BioMed Research International 10/2012; 2012(4):745181. DOI:10.1155/2012/745181 · 2.71 Impact Factor
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ABSTRACT: Casein polypeptides containing substructures of αs(1)-casein, β-casein, k-casein, αs(2)-casein were used as a lignin-blocker at above critical micelles concentration to improve the bioethanol production of dilute acid, lime, alkali, extrusion and AFEX pretreated corn stover (CS). Application of 0.5g/g glucan of casein was found to effectively increase the glucose yield of CS pretreated with dilute acid, lime, alkali, extrusion and AFEX by 31.9%, 17.0%, 22.7%, 29.5%, and 17.4%, respectively with no positive impact on Avicel. Consequently 96h simultaneous saccharification and fermentation (SSF) of these hydrolysates reduced the fermentation period by up to 48h and increased the theoretical yield of ethanol by 8.48-33.7% compared to control. Application of casein during saccharification reduced the enzyme utilization by 33.0%. Recycling of hydrolysate from casein-treated CS for a 2nd round hydrolysis resulted in average glucose yield of 36.4% compared to 29.0% control.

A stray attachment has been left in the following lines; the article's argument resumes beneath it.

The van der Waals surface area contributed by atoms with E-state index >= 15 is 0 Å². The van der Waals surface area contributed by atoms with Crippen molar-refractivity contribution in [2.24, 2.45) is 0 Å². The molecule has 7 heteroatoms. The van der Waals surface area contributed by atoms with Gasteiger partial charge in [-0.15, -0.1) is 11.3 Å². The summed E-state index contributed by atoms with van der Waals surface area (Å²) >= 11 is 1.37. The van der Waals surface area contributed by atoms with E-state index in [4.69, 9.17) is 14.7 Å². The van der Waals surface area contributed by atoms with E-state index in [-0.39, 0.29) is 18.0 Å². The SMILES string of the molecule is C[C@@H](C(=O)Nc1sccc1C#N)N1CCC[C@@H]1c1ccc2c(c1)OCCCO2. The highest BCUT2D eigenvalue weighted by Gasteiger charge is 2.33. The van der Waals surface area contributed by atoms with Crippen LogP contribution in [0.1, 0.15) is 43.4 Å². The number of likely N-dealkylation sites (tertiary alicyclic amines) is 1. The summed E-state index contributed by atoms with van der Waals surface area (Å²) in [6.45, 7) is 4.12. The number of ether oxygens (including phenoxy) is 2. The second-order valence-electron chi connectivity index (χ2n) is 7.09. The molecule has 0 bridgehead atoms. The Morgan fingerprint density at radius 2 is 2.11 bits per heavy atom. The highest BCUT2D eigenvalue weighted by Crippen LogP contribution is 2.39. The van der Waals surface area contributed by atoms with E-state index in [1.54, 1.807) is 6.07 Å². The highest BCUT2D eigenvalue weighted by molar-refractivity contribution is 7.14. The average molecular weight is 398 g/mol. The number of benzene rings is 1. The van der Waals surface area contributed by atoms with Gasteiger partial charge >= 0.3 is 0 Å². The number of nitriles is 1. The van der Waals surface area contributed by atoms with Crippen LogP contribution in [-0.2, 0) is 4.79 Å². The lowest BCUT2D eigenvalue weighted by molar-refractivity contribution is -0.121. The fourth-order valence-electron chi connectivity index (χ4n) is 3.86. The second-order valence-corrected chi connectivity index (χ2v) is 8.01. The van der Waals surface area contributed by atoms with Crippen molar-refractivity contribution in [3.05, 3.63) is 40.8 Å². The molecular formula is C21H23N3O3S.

Bioresource Technology 08/2012; 135. DOI:10.1016/j.biortech.2012.07.100 · 4.49 Impact Factor
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ABSTRACT: The efficacy of enzyme recycling in simultaneous (SSF) and separate (SHF) saccharification and fermentation of corn stover was evaluated with the use of novel enzyme stabilizers of casein, Tween20 and polymeric micelles (PMs) of polyethylene glycol (PEG)-casein and PEG-Tween20. Amphiphiles were added to maximize the percentage of enzyme remaining in fermented liquor that could be recycled twice back into the process. With no additive, in SHF the ethanol yield was declined by 64.0% and 80.0% after the first and second recycling, respectively. Application of PMs of PEG-casein in one cycle of SHF significantly improved the theoretical ethanol yield from 0.49±0.00 to 0.91±0.00g/g compared to when only casein (0.66±0.00g/g), Tween 20 (0.53±0.00g/g) and Tween 20-PEG (0.77±0.08g/g) were used. PMs of PEG-Tween and PEG-casein also improved enzyme recycling, such that the ethanol yield was improved by 50% and 108% beyond that obtained with Tween and casein, respectively.
Bioresource Technology 03/2013; 132:202-9. DOI:10.1016/j.biortech.2013.01.018 · 4.49 Impact Factor